A beaver hat is a hat made from felted beaver fur. They were fashionable across much of Europe during the period 1550–1850 because the soft yet resilient material could be easily combed to make a variety of hat shapes (including the familiar top hat). Smaller hats made of beaver were sometimes called beaverkins, as in Thomas Carlyle's description of his wife as a child.
Used winter coats worn by Native Americans were actually a prized commodity for hat making because their wear helped prepare the skins; separating out the coarser hairs from the pelts.
To make felt, the underhairs were shaved from the beaver pelt and mixed with a vibrating hatter's bow. The matted fabric was pummeled and boiled repeatedly, resulting in a shrunken and thickened felt. Filled over a hat-form block, the felt was pressed and steamed into shape. The hat maker then brushed the outside surface to a sheen.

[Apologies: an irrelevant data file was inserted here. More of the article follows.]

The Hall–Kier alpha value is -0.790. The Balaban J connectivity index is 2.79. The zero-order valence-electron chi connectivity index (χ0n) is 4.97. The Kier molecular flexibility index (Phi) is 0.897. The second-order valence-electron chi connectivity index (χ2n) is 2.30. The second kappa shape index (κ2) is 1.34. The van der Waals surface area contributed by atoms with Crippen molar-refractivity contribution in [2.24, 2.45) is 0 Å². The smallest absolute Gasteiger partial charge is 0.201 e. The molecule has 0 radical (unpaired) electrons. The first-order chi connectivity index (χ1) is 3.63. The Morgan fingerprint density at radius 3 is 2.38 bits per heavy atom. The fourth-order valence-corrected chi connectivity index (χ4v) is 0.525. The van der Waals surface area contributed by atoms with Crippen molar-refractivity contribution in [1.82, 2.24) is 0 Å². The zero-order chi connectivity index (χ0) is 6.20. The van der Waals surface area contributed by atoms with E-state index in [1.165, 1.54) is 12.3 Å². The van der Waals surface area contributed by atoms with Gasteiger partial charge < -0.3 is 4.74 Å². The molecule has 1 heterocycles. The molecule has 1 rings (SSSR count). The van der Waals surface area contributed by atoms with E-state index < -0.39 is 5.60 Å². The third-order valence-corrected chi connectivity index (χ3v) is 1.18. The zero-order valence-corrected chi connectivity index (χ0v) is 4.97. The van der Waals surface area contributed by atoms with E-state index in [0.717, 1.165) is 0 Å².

Evidence of felted beaver hats in western Europe can be found in Chaucer's Canterbury Tales, written in the late 14th century: "A Merchant was there with a forked beard / In motley, and high on his horse he sat, / Upon his head a Flandrish [Flemish] beaver hat." Demand for beaver fur led to the near-extinction of the Eurasian beaver and the North American beaver in succession. It seems likely that only a sudden change in style saved the beaver.
Beaver hats were made in various styles as a matter of civil status:
- the Wellington (1820–40)
- the Paris beau (1815)
- the D'Orsay (1820)
- the Regent (1825)
- the clerical (18th century).
In addition, beaver hats were made in various styles as a matter of military status:
- the continental cocked hat (1776)
- Navy cocked hat (19th century)
- the Army shako (1837).
The popularity of the beaver hat declined in the early/mid-19th century as silk hats became more fashionable across Europe.